If you are developing an off-line software package you need to see the section for developers. However, there are often times when people want to use our Repository to share code and other files without the formality of a software package. This is possible by means of a special Contrib "package". This package already has subdirectories for a number of users. To create your own area:-
    1. cd /path/to/some/place/
    2. cvs -d minoscvs@minoscvs.fnal.gov:/cvs/minoscvs/rep1 checkout Contrib
    3. cd Contrib
    4. mkdir <your FNAL user name >
    5. cvs add <your FNAL user name >
    You can add further directories within that directory and then populate and commit files.


    How do I create a module?

    For non-core programmers, to create a new package send a message to a core programmer (or to minos_software_discussion@listserv.fnal.gov if you don't know who this might be). In the message give the following information:

    The core group member should follow these steps:

    1. Create an empty directory, seed it with a single file and import it as the new package. Non-core users: please don't use the import command directly, ask a core member to do it for you.
        prompt> mkdir /path/to/some/place/PackageName
        prompt> cd /path/to/some/place/PackageName
        prompt> touch .cvsignore
        prompt> cvs import minossoft/<PackageName> <vendor tag> <release tag>
      • Obviously, replace "PackageName" with a the name you wish to use for your package. By convention we use StudlyCaps to separate words.

      • The empty .cvsignore file is just to prime the package as cvs import will otherwise fail to do anything.

      • The directory /path/to/some/place/PackageName is not converted into a CVS controlled directory. It does not need to be named "PackageName", but it should be empty besides holding any files that should be imported. You can simply delete it after the import succeeds.

      • It is relatively important to make sure you use "minossoft/YourPackageName" when you do the import. This will assure that the package is placed in the conventional location. If it is left off someone will have to go in and move it in the actual repository - a risky operation.

      • The "vendor tag" and "release tag" are required but unused by any thing. Typically one uses the user's name and the string "start", respectively.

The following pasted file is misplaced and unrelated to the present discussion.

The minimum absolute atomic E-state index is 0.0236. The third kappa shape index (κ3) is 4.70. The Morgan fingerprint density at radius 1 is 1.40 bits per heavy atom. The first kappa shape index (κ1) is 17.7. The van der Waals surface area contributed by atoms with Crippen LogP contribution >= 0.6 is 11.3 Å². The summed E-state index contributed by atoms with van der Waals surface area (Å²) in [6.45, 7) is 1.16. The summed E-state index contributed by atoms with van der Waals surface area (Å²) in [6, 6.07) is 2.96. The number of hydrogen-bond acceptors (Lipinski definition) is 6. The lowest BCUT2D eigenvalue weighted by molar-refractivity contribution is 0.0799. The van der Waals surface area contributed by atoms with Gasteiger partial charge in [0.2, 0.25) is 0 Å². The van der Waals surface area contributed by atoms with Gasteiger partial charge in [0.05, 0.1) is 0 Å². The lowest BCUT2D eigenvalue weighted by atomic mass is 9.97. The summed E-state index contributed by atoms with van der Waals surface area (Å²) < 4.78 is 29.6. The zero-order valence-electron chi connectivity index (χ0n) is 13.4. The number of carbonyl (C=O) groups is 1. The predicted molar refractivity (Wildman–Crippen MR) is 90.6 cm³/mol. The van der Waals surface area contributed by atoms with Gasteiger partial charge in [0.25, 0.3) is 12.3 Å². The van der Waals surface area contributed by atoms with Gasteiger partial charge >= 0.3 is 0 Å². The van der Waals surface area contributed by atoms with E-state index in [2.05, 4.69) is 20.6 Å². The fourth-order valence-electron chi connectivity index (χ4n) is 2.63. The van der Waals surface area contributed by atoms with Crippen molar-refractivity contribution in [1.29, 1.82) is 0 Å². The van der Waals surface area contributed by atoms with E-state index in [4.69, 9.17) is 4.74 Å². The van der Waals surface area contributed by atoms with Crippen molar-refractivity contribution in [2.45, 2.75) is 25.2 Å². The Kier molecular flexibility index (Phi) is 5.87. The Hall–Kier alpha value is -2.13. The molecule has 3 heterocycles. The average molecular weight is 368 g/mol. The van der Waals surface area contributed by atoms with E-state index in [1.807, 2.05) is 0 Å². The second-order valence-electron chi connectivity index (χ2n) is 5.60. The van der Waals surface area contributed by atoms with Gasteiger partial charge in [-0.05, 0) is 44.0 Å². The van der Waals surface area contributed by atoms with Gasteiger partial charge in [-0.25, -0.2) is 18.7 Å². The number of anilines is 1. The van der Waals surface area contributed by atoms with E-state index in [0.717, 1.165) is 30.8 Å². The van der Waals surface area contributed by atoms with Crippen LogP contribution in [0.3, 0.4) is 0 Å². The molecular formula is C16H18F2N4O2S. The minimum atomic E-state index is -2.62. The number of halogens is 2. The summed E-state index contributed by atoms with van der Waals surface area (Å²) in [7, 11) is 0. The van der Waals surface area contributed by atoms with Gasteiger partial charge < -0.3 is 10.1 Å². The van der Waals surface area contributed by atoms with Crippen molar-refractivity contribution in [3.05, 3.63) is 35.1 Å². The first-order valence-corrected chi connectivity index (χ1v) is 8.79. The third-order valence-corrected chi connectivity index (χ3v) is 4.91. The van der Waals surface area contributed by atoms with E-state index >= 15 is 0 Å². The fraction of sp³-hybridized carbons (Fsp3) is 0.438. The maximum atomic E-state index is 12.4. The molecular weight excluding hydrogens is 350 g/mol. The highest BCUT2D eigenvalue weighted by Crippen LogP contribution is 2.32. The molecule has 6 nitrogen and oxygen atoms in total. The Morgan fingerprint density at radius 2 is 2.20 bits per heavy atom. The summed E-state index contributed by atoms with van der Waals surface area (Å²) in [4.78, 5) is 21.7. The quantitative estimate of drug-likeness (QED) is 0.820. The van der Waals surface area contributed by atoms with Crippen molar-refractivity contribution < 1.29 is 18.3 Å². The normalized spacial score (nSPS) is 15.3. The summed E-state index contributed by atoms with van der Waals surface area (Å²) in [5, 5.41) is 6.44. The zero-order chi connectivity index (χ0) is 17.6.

2. Associate a module name with the new package directory. Check out the CVSROOT directory as described above, or update it if you already have one. Then edit and commit the "CVSROOT/modules" file. There are some directions in that file, but it boils down to adding a line like:
        YourPackageName        minossoft/YourPackageName
      Although not necessary for operation, please try to preserve the ordering and sectioning.

    3. Add all the user names that should have write access to this package by editting the "CVSROOT/check_access" file. This is a perl script. Writers are listed in a table that looks something like this:
      # List other writers here
        "minossoft/BField",        "costas",
        "minossoft/BubbleSpeak",   "psm",
        "minossoft/DeMux",         "brebel mufson",
      The format is "minossoft/Package" and "user1 user2 ... ". The users names are as listed in the .ssh/authorized_keys (see above). Note: a common error is to forget the delimiting commas. If this happens no one can commit until someone logs into the server and first fixes it by hand, then commits the fixed version (it is regenerated upon each commit).


    Access Issues

    Sometimes the cvs server is persnickity about how it is accessed and will fail with an odd error (no example currently on hand). In such cases one modify how the connection is made. In ~/.ssh/config you might try adding:
    Host cdcvs.fnal.gov
         ForwardAgent no
         ForwardX11   no
    Host minoscvs.fnal.gov
         ForwardAgent no
         ForwardX11   no

    "Precommit check failed for user X"

    Before cvs allows changes to be made to the code, it first checks who is allowed to make changes to the package in question. If you are not on this list, your changes are refused.

    "Up-to-date check failed"

    You may see:
    cvs server: Up-to-date check failed for
    cvs [server aborted]: correct above errors first!
    This means that sometime after you checked out "the-file" in question someone else has committed a change. This means that the file in your directory diverges from the one in the repository.

    To correct this do the following:

        cvs update the-file
    You will see something like:
        X the-file